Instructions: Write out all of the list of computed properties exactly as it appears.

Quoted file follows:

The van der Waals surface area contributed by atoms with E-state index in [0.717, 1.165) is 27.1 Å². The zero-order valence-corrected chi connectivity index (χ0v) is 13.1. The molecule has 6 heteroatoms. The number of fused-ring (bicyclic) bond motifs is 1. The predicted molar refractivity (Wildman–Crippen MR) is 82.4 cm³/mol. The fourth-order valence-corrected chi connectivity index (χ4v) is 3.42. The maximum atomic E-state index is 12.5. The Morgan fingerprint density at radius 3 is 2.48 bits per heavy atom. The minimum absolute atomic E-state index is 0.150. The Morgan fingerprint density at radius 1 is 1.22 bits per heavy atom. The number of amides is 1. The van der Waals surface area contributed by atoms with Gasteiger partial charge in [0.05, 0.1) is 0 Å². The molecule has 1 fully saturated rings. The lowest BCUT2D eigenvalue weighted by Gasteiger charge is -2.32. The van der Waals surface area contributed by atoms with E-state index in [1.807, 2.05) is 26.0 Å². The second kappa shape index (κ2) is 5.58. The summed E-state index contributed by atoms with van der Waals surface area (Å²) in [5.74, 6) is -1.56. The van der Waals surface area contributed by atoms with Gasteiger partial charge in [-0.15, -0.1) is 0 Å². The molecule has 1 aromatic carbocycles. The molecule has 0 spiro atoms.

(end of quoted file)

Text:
The van der Waals surface area contributed by atoms with E-state index in [0.717, 1.165) is 27.1 Å². The zero-order valence-corrected chi connectivity index (χ0v) is 13.1. The molecule has 6 heteroatoms. The number of fused-ring (bicyclic) bond motifs is 1. The predicted molar refractivity (Wildman–Crippen MR) is 82.4 cm³/mol. The fourth-order valence-corrected chi connectivity index (χ4v) is 3.42. The maximum atomic E-state index is 12.5. The Morgan fingerprint density at radius 3 is 2.48 bits per heavy atom. The minimum absolute atomic E-state index is 0.150. The Morgan fingerprint density at radius 1 is 1.22 bits per heavy atom. The number of amides is 1. The van der Waals surface area contributed by atoms with Gasteiger partial charge in [0.05, 0.1) is 0 Å². The molecule has 1 fully saturated rings. The lowest BCUT2D eigenvalue weighted by Gasteiger charge is -2.32. The van der Waals surface area contributed by atoms with E-state index in [1.807, 2.05) is 26.0 Å². The second kappa shape index (κ2) is 5.58. The summed E-state index contributed by atoms with van der Waals surface area (Å²) in [5.74, 6) is -1.56. The van der Waals surface area contributed by atoms with Gasteiger partial charge in [-0.15, -0.1) is 0 Å². The molecule has 1 aromatic carbocycles. The molecule has 0 spiro atoms.